Tags: RCMP, Sam Steele, uniforms, copyright
don’t see many Christmas cards these days. Between Facebook and email, religious cards with traditional nativity scenes have become less popular.
But the scenes themselves haven’t changed much. A mother and child. Sometimes with a father, sometimes not. Sometimes with animals and a stable, sometimes not. Sometimes with shepherds; sometimes with visiting Magi.
And the child is always holy.
But how does an artist paint holiness?
It’s easy to draw a baby. It’s not as easy to show that baby as God embodied.
The Christian church has historically claimed that God – also known as Father, Almighty, Creator, all-knowing, immortal, unchanging – became a human infant. Who is none of those things. At least, not yet.
Tags: Nativity, artists, paintings
A small ceramic Christmas tree sits on a table in our front hall. It’s not much of a tree – about 12 inches high, dark green, with whitish snow flaked on the ends of its branches. A light bulb inside shines out through coloured plastic plugs stuck into holes in the branches.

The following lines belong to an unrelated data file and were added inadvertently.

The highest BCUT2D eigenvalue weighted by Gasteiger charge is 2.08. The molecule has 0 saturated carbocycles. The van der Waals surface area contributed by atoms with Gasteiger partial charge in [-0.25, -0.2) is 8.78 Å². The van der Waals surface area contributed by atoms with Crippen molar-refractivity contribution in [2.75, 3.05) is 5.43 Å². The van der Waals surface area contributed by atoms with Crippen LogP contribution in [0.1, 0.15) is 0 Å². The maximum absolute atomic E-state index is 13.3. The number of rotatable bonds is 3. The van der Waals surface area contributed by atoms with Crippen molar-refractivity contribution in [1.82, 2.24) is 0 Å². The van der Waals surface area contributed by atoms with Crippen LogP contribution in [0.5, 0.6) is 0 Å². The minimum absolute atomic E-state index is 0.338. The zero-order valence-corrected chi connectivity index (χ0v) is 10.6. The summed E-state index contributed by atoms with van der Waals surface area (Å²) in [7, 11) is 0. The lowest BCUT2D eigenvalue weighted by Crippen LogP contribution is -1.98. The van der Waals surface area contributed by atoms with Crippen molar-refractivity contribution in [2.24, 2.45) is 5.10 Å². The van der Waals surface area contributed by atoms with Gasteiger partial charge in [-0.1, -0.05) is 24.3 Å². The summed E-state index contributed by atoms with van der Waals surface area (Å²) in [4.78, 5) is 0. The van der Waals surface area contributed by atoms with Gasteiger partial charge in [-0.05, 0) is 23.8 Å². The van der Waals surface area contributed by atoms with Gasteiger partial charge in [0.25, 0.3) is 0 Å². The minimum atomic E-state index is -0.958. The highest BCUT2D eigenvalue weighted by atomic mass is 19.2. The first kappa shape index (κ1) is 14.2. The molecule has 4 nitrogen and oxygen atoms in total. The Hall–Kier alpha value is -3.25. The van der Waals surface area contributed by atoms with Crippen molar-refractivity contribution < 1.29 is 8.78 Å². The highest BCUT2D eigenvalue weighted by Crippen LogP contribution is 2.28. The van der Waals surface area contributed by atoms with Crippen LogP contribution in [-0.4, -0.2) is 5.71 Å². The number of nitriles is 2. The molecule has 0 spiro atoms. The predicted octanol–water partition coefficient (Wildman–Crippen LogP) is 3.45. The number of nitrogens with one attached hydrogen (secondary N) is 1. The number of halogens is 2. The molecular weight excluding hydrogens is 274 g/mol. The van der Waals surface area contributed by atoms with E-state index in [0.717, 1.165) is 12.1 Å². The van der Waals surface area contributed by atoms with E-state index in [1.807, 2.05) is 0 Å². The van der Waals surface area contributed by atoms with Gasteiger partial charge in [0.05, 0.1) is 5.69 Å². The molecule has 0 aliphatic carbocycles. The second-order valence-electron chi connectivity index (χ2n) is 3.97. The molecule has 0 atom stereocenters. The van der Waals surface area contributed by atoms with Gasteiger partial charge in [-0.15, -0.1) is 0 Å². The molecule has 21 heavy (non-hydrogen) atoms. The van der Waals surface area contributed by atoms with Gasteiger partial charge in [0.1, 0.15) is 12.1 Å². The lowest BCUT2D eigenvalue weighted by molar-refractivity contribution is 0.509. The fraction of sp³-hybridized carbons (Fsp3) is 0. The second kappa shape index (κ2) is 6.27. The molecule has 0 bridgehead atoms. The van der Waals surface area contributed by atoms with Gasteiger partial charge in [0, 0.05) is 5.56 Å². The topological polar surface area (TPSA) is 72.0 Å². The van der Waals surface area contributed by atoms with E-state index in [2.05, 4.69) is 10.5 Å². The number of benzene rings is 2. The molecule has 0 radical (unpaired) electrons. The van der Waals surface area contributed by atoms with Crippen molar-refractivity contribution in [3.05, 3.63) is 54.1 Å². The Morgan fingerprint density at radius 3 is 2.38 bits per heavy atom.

Over the years, we’ve lost about a dozen of the plastic plugs. The light inside now shines directly out through several holes.
It never was particularly pretty, I suppose. But it’s special. Because it was given to me with love.
It came from Lorraine Wicklow almost 40 years ago. The next summer, Lorraine died of a massive brain hemorrhage.
As far as I know, she had no family, no relatives. Perhaps I was her family. She used to drop in at my office, back in the days when I worked at the United Church’s national offices in Toronto. She always arrived at the very end of the day, just as I was loading up my briefcase to go home.
Tags: Christmas tree
Here we are, into the first week in December, the first week of what the Christian Church has traditionally termed the beginning of a new year.
In the northern hemisphere, we have three different “years.” The calendar year starts January 1. The school year starts in September. And the Christian year starts with the four Sundays before Christmas -- collectively called Advent. The first Sunday is usually about Hope.